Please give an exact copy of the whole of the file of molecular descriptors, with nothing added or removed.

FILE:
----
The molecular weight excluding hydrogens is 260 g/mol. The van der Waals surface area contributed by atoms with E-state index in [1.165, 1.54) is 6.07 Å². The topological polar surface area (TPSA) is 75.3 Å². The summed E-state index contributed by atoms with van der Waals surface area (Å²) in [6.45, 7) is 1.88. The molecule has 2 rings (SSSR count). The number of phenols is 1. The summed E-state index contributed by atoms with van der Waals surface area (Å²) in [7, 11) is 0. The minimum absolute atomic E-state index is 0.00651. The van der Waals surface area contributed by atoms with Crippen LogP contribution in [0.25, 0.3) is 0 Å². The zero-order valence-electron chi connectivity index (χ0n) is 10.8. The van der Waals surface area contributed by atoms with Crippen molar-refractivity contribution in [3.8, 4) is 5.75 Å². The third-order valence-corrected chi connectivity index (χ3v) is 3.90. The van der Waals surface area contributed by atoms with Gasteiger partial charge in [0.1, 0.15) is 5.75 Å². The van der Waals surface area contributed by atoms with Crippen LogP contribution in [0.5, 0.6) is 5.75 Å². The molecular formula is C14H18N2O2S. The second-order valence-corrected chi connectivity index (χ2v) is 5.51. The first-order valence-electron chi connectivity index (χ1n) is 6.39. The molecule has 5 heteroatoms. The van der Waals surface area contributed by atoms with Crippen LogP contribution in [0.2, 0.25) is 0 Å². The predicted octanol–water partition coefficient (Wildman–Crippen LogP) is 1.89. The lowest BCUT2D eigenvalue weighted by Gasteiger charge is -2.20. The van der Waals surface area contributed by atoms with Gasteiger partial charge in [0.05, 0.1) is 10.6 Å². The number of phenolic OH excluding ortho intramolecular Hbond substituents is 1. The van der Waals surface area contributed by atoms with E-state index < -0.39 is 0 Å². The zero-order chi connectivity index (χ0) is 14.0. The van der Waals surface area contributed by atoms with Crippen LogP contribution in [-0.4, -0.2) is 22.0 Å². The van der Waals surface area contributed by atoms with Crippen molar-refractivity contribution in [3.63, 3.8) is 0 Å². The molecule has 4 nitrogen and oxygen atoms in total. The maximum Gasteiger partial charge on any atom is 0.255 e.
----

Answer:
The molecular weight excluding hydrogens is 260 g/mol. The van der Waals surface area contributed by atoms with E-state index in [1.165, 1.54) is 6.07 Å². The topological polar surface area (TPSA) is 75.3 Å². The summed E-state index contributed by atoms with van der Waals surface area (Å²) in [6.45, 7) is 1.88. The molecule has 2 rings (SSSR count). The number of phenols is 1. The summed E-state index contributed by atoms with van der Waals surface area (Å²) in [7, 11) is 0. The minimum absolute atomic E-state index is 0.00651. The van der Waals surface area contributed by atoms with Crippen LogP contribution in [0.25, 0.3) is 0 Å². The zero-order valence-electron chi connectivity index (χ0n) is 10.8. The van der Waals surface area contributed by atoms with Crippen molar-refractivity contribution in [3.8, 4) is 5.75 Å². The third-order valence-corrected chi connectivity index (χ3v) is 3.90. The van der Waals surface area contributed by atoms with Gasteiger partial charge in [0.1, 0.15) is 5.75 Å². The van der Waals surface area contributed by atoms with Crippen LogP contribution in [0.5, 0.6) is 5.75 Å². The molecular formula is C14H18N2O2S. The second-order valence-corrected chi connectivity index (χ2v) is 5.51. The first-order valence-electron chi connectivity index (χ1n) is 6.39. The molecule has 5 heteroatoms. The van der Waals surface area contributed by atoms with Crippen LogP contribution in [0.2, 0.25) is 0 Å². The predicted octanol–water partition coefficient (Wildman–Crippen LogP) is 1.89. The lowest BCUT2D eigenvalue weighted by Gasteiger charge is -2.20. The van der Waals surface area contributed by atoms with Gasteiger partial charge in [0.05, 0.1) is 10.6 Å². The number of phenolic OH excluding ortho intramolecular Hbond substituents is 1. The van der Waals surface area contributed by atoms with E-state index < -0.39 is 0 Å². The zero-order chi connectivity index (χ0) is 14.0. The van der Waals surface area contributed by atoms with Crippen LogP contribution in [-0.4, -0.2) is 22.0 Å². The van der Waals surface area contributed by atoms with Crippen molar-refractivity contribution in [3.63, 3.8) is 0 Å². The molecule has 4 nitrogen and oxygen atoms in total. The maximum Gasteiger partial charge on any atom is 0.255 e.